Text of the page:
Honey was in an unusually good mood as the daystar set and as night fell, though if she'd let on why, others might have questioned the manner of her happiness. Granted, she knew that Flash's send for help early on in the afternoon wasn't really anything to be jovial about. More than likely, Flash had got herself hurt at the very least she'd got herself lost, and things were serious enough to send out a party to retrieve her. But Flash would end up being all right. She always did. And this little incident was something Honey could end up using to her advantage once Flash was home and well again, and she liked that. She liked that a lot.
It was no secret there was no love between Honey and her half-sister. Whatever had started their feud happened so long ago that Honey couldn't even remember what it was. All she knew now were the arguments that happened on a near-daily basis arguments over furmates, over Honey being too bossy, over someone seeming to choose sides over a spat long in the past. And, at least to Honey, it seemed most of those arguments were ones Flash had started. It didn't matter, as long as Honey was able to get in the last word.
And Flash's sending today that she'd managed to get herself turned around up at Hidden Lake and had gotten soaked would be ammunition that would help her do just that. Woods-wise Flash losing her way was a big mistake that could use some pointing out, and Honey was going to do just that.
And, to show her half-sister she was ready to use that particular bit of information, Honey wanted to be there to cast a particularly knowing look when the search party returned.
However, the mournful howls that echoed through the forest brought those thoughts to a halt. The party had found Flash, and they were bringing her home.
There would be no chance to gloat over her half-sister's misfortune. Flash was dead.
Honey was full of disbelief as she rushed to the Holt's center to wait for the search party to arrive. When they came into view as Mother Moon began to rise, One-Leg, on wolfback, cradled the fur-wrapped body of his daughter and only handed her to Suddendusk so he could dismount. Doeskin rushed to One-Leg's side to give comfort.
Honey caught the first real glimpse of Flash of deathly pale blue skin and lips and ice-encrusted hair as they wordlessly carried her half-sister into the gathering den.
Honey's disbelief turned to shock as Flash was taken out of sight. Flash was dead. Flash who sought out danger, who would try anything, and who could get out of anything was dead. The constant thorn in her side, who caused her days and nights of misery, would no longer be able to do so.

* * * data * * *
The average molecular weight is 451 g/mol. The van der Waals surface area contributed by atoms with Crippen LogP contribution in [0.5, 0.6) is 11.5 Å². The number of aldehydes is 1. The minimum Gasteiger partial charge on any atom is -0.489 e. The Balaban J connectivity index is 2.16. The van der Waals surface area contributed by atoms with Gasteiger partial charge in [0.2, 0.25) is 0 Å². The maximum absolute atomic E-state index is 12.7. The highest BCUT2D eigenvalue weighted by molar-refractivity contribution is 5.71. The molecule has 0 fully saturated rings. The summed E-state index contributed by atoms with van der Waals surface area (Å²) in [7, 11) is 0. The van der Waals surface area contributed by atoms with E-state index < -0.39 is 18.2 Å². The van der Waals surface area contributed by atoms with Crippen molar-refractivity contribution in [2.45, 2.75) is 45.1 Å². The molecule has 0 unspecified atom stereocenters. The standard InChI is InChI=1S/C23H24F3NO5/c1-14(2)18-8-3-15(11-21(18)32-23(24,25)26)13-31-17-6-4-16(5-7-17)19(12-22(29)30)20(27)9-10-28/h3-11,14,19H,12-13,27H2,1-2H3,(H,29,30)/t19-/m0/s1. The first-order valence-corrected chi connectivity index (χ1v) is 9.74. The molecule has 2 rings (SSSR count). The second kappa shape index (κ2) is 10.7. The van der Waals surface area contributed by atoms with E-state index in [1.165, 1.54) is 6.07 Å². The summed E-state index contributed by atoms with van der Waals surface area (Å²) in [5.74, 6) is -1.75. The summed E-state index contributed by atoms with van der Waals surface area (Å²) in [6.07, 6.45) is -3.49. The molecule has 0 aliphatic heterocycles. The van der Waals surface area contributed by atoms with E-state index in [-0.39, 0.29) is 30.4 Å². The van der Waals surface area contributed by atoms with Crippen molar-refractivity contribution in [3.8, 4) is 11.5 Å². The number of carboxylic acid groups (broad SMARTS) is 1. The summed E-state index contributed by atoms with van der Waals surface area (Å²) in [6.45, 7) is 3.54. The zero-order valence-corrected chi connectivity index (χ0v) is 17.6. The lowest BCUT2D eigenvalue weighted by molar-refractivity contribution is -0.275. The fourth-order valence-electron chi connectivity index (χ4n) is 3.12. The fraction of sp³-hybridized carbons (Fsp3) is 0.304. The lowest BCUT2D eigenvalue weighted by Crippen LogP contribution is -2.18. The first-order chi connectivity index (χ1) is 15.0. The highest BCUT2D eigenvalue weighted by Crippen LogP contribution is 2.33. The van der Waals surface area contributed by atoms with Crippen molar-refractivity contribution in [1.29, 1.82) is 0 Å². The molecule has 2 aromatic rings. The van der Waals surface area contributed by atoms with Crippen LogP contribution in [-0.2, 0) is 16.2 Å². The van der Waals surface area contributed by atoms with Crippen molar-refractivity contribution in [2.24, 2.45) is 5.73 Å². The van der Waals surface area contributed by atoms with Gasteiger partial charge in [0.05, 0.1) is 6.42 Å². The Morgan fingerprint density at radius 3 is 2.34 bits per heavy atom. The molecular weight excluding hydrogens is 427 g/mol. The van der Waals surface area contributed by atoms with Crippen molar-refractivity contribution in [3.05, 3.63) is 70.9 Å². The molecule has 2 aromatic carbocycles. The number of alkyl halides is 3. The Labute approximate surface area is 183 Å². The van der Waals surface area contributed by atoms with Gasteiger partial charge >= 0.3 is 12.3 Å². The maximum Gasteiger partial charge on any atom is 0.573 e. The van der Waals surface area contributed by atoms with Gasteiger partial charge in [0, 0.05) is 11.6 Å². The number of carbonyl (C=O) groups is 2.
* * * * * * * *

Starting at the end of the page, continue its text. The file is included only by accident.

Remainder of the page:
She returned to her den, too shocked to know how to feel or what to think.
It was late enough in the season, and had been a mild enough Winter that the middle of the Holt's River flowed freely. As dusk approached, a hand of elves Honey didn't know who, because she hadn't bothered to watch went to the river's edge with sturdy poles to break a path into the ice large enough for the flimsy raft that had been built to carry Flash's body away.
Over the past two nights, Honey had kept mostly to her den. Unlike many of the others, she hadn't gone to help prepare Flash for her last ride down the river. Given the relationship she'd had with her half-sister, she couldn't imagine she'd be very welcome there.
When the initial howls signaled it was time to gather at the riverbank, Honey left her den, half-wondering what stares she might get from the others when she joined them and asked what she would ask. But she would go, and she would ask. She felt it was her right.
She'd thought a lot about Flash since she'd died. She didn't miss the arguing although it did seem that there were many empty places in her waking hours now that the bickering wasn't there. She didn't miss being pranked, yelled at, or lured into the next little trap that would humiliate her. Guiltily, she almost felt a sense of inner-peace now that she didn't have that to contend with.
But what she had decided was that she was sorry. Not sorry that she hadn't defended herself against every single slight Flash had thrown her way. Not sorry that she'd hurled quite a few insults back, but sorry that this feud had to end like this, and not the way Honey would have preferred. She would have preferred that Flash be put in her place.
However, as much as they argued, Honey could see good things in Flash: determination, fearlessness, and imagination. They were things Honey also saw in herself. Deep down, despite all the fighting, there were things she and her half-sister had in common.
Deep down, Honey decided that if she and Flash had tried to set their differences aside, they might have become friends. But now, who could really know?
As the tribe gathered by the riverside, four elves One-Leg, Finch, Whitestag, and Suddendusk took the poles that would gently push the raft that held Flash's body into the icy river. Now was the time to ask. Honey took a deep breath, walked to Suddendusk, and gently tapped him on the shoulder.
May I? she asked.
Honey heard the murmurs behind her as Suddendusk turned to One-Leg for his opinion. Flash's father arched an eyebrow. He needed an explanation.
There was no love between us, no, Honey quietly, yet confidently, began. But I'm sorry we never got the chance to set our differences aside so there could have been.
One-Leg thought for a moment, then nodded. Suddendusk handed his pole to Honey and took a step back.
On One-Leg's cue, the four pole-bearers pushed Flash's raft to the current to guide her on her last journey.
Tears for Flash fell. Howls for Flash ascended.
Honey lifted her head and added her voice to the others'. She howled for what she wished could have been.